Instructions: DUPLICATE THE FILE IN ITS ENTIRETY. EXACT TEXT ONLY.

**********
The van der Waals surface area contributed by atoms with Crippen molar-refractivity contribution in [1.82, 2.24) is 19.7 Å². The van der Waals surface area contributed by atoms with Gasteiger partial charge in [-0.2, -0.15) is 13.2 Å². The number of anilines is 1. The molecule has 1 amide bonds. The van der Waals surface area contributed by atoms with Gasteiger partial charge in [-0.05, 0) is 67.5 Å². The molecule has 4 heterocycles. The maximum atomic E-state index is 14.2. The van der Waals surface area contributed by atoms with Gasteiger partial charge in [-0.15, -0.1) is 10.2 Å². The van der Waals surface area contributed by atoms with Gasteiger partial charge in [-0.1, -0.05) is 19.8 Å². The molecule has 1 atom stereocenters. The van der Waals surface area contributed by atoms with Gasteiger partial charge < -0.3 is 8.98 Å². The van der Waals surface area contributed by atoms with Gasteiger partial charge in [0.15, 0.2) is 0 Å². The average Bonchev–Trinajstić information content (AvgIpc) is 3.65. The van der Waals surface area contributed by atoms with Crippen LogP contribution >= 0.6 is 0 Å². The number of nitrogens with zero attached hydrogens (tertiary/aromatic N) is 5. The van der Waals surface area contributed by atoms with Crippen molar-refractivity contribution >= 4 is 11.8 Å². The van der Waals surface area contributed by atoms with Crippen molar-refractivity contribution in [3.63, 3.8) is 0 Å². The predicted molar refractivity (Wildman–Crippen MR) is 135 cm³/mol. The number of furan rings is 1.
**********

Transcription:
The van der Waals surface area contributed by atoms with Crippen molar-refractivity contribution in [1.82, 2.24) is 19.7 Å². The van der Waals surface area contributed by atoms with Gasteiger partial charge in [-0.2, -0.15) is 13.2 Å². The number of anilines is 1. The molecule has 1 amide bonds. The van der Waals surface area contributed by atoms with Gasteiger partial charge in [-0.05, 0) is 67.5 Å². The molecule has 4 heterocycles. The maximum atomic E-state index is 14.2. The van der Waals surface area contributed by atoms with Gasteiger partial charge in [-0.15, -0.1) is 10.2 Å². The van der Waals surface area contributed by atoms with Gasteiger partial charge in [-0.1, -0.05) is 19.8 Å². The molecule has 1 atom stereocenters. The van der Waals surface area contributed by atoms with Gasteiger partial charge < -0.3 is 8.98 Å². The van der Waals surface area contributed by atoms with Gasteiger partial charge in [0.15, 0.2) is 0 Å². The average Bonchev–Trinajstić information content (AvgIpc) is 3.65. The van der Waals surface area contributed by atoms with Crippen LogP contribution >= 0.6 is 0 Å². The number of nitrogens with zero attached hydrogens (tertiary/aromatic N) is 5. The van der Waals surface area contributed by atoms with Crippen molar-refractivity contribution >= 4 is 11.8 Å². The van der Waals surface area contributed by atoms with Crippen molar-refractivity contribution in [3.63, 3.8) is 0 Å². The predicted molar refractivity (Wildman–Crippen MR) is 135 cm³/mol. The number of furan rings is 1.